I've seen a lot of questions lately around what needle size designers should put in their patterns. There are a lot of factors at play - do you consider yourself a tight or loose knitter, did your testers use needle sizes across the board, did you use a needle size much different from the size recommended on the yarn label? It's easy to get confused and doubt yourself.
Luckily, the answer is straightforward:
It's generally best to give the needle size that you (the designer) used. (Because you're also going to include the phrase "or size needed to obtain gauge", right?) That said, if you do tend to be a tight or loose knitter, you might want to note that so knitters can adjust their needle starting point accordingly.
As a designer, your goal is to present information as clearly and consistently as possible to your knitters, and you want that consistency between your patterns as well as within each of them. If a customer likes a pattern they purchased, and want to come back for another, they'll appreciate if your patterns are consistent. It's OK if they knit at a different tension than you. Over time they will still come to trust that when they knit your patterns, they will always need to go up one needle size (or whatever). Contrast this with choosing your needle size based on what testers say - you may have a different batch of testers from pattern to pattern, and the needle size may vary as a result. A knitter may find that for one pattern, they used the given needle size, but for another, they had to adjust, which can cause frustration and seems less professional from the customer's viewpoint.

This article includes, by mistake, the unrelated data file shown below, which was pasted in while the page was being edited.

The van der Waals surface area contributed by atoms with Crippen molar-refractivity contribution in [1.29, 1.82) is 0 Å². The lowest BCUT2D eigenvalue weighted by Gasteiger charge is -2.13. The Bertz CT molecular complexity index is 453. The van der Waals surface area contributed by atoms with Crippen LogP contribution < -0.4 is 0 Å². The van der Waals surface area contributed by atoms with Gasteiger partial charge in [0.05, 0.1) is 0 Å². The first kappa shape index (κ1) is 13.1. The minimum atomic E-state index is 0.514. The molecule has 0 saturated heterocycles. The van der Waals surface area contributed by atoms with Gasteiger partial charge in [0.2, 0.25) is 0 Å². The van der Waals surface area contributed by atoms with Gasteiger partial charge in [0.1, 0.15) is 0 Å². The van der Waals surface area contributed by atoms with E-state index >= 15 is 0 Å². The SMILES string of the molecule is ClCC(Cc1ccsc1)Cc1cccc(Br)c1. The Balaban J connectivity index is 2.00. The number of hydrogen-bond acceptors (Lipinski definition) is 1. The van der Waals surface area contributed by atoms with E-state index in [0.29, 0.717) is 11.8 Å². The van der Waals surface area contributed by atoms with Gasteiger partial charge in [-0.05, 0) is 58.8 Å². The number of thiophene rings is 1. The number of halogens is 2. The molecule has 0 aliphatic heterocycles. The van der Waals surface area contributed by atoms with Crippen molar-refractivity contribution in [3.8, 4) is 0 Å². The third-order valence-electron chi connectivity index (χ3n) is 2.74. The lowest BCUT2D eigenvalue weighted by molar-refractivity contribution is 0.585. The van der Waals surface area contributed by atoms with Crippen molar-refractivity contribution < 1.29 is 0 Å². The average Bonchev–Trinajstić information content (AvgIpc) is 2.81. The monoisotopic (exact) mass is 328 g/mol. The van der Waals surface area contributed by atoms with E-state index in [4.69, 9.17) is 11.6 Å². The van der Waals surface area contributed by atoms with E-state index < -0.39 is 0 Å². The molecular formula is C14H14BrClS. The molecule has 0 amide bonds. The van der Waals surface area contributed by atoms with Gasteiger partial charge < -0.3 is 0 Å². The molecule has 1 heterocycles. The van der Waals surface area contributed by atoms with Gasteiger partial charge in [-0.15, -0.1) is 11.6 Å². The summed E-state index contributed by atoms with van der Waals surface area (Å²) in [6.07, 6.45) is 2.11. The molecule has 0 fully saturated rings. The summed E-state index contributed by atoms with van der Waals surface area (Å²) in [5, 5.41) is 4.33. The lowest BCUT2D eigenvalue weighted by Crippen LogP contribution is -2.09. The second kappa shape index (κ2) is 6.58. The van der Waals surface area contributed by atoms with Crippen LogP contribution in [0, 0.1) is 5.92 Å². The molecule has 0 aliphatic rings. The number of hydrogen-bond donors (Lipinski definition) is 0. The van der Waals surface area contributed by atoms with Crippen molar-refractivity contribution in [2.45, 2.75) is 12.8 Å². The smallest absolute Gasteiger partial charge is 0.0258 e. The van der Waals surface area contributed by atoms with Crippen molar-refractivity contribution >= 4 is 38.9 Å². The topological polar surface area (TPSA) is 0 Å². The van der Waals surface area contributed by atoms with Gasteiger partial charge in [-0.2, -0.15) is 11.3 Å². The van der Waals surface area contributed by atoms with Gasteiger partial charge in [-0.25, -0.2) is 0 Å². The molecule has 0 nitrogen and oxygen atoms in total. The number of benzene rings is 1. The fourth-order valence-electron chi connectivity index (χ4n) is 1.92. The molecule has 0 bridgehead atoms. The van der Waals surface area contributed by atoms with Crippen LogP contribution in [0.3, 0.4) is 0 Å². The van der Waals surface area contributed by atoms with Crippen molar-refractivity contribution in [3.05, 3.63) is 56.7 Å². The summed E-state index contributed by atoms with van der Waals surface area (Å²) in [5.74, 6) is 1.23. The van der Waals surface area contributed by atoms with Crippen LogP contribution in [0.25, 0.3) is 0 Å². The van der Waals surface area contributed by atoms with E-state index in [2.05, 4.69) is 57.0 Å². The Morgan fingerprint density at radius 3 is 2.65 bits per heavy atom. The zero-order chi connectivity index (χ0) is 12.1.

What about using the needle size on the yarn label?
You can do that. Some designers do. I'd keep in mind that you may have some inconsistency between yarn companies. I definitely wouldn't take this approach if your knitted fabric was different than normal for a given yarn weight. Lacy shawls knitted with sock yarn require a very different needle size than is typically on a fingering-weight yarn's label.
What if I don't want to give a needle size, so people have to swatch?
You can do that, too. Consider if your target customer would be OK with that, or would feel more comfortable having a starting point. You do still have to include the type of needle in the materials list, such as circular (including length), DPNs, etc. This would be worded like "One set of 24-inch circular needles in the size needed to obtain gauge."